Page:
In the midst of global instability caused by COVID-19, the murder of George Floyd and numerous other problems facing humanity, Indus Hospital has arranged for a system through which residents of Karachi, Bahawalpur and Multan can save up to three human lives per person from the comfort of their own home.
What is the campaign?
Hospitals throughout the world, especially in Pakistan, are facing chronic shortages of blood due to limited supply and immense demand. Due to the current coronavirus outbreak, people are even more hesitant to donate blood due to the effort involved in going all the way to a blood centre for a fifteen minute blood donation, Realising this, Indus Hospital has established a mobile blood donation system, which equips a number of buses with beds and blood donation apparatus. The buses then go to whichever organisation, school or community requested their presence; effectively setting up a system through which people can save up to three human lives from wherever they choose.
How does it work?
Residents of Karachi, Bahawalpur and Multan can contact Indus Hospital at designated hotlines (mentioned below) and arrange for a blood drive at their community or organisation. Given the immense shortage of blood at the moment caused by canceled blood donation camps due to the COVID-19 pandemic, Indus Hospital prefers to go to communities wherein they can get as much blood as possible; giving larger communities a chance to play their role.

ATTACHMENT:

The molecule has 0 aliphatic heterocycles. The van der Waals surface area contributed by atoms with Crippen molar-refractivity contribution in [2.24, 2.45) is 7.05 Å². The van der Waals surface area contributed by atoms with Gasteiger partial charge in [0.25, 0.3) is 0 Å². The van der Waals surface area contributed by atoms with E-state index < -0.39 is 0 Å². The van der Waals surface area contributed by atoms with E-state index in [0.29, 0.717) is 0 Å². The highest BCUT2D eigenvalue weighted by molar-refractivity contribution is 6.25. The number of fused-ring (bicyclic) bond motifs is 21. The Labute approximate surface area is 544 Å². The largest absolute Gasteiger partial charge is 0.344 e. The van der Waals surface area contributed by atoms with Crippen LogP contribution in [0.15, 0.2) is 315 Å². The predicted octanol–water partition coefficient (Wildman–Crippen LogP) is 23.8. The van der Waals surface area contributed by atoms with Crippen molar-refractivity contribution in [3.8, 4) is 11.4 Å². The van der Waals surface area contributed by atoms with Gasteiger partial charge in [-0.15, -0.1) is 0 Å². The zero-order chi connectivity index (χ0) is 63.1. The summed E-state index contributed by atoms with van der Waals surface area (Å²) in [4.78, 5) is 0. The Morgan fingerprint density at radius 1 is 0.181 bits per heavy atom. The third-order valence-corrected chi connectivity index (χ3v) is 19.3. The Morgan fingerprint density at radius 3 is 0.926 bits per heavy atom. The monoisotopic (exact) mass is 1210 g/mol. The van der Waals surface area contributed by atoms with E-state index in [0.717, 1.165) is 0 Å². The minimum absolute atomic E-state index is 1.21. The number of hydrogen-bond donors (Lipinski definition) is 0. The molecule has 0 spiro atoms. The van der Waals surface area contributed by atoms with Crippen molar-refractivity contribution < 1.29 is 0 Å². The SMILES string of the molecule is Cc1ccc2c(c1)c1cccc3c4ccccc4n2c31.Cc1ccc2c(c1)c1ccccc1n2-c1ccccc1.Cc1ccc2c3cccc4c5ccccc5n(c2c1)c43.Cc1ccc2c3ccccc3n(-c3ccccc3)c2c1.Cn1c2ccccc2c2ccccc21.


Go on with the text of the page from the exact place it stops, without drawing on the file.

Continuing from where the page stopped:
Should you donate?
The campaign allows you to save up to three human lives. Indus Hospital is also offering people making blood donations a free blood analysis report, which tests for HIV, syphilis and malaria, and measuring the haemoglobin count. Collectively, these tests can cost thousands of rupees, but Indus Hospital is conducting them for free, to encourage people to donate blood. The donation drive can also provide an opportunity to boost a feeling of community, when everyone has been feeling isolated due to quarantine.
What about the coronavirus and social distancing?
With its own doctors on the frontlines against the pandemic, the hospital states it is following all SOPs issued by both the WHO and the federal and local governments to prevent coronavirus transmission. The team in charge of the blood donation is also completely separate from the team combating the pandemic, to limit exposure. The hospital states that it maintains social distancing at all times, beds are sanitised after every donation, body temperature is checked prior to donation, and travel history and demographics are assessed. A stringent criteria for donating blood is used taking into account height, weight, prior medication, current symptoms and various other factors to ensure that blood donation is carried out in a safe manner.